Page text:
The High/Scope Curriculum
Teachers in the High/Scope program emphasize eight key experiences as they plan for their time with children (Weikart et al., 1971):
- Active learning. Teachers expect children to initiate and carry out their own tasks in the classroom. They encourage manipulation of materials in all areas of the High/Scope classroom.
- Using language. Teachers emphasize oral and written language. They encourage children to talk with others about their experiences and feelings as they go through the school day.
- Experiencing and representing. Children need many opportunities to experience through their senses and represent those activities through music, movement, art, and role-playing.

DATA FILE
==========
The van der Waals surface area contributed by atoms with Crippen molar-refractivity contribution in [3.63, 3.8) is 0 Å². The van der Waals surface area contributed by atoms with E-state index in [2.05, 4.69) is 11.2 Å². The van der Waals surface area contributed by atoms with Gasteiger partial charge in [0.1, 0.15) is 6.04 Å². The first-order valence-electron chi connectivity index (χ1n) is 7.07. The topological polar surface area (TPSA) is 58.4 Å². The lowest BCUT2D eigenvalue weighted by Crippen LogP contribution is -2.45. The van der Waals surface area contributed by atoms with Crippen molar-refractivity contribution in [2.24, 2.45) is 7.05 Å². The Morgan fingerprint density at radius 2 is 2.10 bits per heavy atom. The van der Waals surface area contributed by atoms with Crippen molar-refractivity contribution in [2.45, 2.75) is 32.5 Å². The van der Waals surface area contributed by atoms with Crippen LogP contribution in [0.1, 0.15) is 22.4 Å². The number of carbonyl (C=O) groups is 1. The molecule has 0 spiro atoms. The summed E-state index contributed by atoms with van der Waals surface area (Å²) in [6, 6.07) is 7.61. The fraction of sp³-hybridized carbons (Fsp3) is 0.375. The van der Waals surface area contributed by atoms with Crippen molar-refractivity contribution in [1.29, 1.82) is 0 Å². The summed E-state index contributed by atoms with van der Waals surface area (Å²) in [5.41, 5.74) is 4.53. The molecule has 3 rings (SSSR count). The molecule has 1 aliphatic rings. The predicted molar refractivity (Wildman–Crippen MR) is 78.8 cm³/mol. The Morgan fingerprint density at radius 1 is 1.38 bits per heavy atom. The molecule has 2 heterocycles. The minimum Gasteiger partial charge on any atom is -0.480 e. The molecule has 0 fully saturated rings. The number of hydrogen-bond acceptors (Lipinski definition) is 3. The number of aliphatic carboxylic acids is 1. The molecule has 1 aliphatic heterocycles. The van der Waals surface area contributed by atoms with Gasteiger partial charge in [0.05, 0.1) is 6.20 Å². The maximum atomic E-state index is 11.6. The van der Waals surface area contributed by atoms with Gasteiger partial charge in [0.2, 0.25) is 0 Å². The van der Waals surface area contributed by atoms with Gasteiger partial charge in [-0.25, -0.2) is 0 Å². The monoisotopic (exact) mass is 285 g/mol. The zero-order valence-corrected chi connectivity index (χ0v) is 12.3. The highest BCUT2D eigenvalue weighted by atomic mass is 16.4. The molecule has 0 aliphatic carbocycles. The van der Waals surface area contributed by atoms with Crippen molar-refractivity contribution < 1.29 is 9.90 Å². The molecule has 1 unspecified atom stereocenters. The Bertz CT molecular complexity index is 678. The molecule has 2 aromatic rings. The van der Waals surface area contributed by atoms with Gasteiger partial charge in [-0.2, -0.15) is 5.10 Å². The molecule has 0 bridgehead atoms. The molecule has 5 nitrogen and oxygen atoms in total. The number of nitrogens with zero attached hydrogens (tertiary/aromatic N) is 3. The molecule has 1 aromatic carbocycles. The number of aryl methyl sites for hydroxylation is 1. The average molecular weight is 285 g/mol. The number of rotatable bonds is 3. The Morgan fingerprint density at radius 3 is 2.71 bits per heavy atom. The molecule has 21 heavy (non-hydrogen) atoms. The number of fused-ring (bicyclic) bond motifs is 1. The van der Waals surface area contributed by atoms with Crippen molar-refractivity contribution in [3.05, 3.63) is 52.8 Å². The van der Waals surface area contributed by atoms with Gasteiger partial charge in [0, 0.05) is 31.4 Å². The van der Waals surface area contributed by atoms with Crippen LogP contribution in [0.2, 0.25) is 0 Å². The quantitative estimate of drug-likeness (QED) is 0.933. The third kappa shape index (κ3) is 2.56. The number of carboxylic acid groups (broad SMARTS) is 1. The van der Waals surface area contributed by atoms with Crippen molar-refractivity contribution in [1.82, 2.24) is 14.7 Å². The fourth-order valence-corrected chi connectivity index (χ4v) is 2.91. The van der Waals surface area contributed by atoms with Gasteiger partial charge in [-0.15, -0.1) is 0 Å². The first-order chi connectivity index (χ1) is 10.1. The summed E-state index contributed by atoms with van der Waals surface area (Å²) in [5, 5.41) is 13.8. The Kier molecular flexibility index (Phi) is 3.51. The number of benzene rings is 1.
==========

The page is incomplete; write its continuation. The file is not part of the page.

- Classification. The ability to notice similarities and differences among objects grows during the early childhood years. Teachers provide many opportunities for children to grow in their understanding of classification because of its importance in later mathematical learning.
- Seriation. Another important foundation for mathematics is the ability to order objects from smallest to largest on the basis of some criteria such as length, weight, or width.
- Number concepts. Understanding, for example, what fiveness means is another mathematical concept that High/Scope teachers promote.
- Spatial relationships. Children gain understandings of concepts such as under/ over, up/down, and in/out as they interact with materials in their environment.
- Time. Although an understanding of time develops slowly, children gradually learn concepts about seasons, past and future events, and the order of activities as they work with tasks and communicate their results to adults and others.
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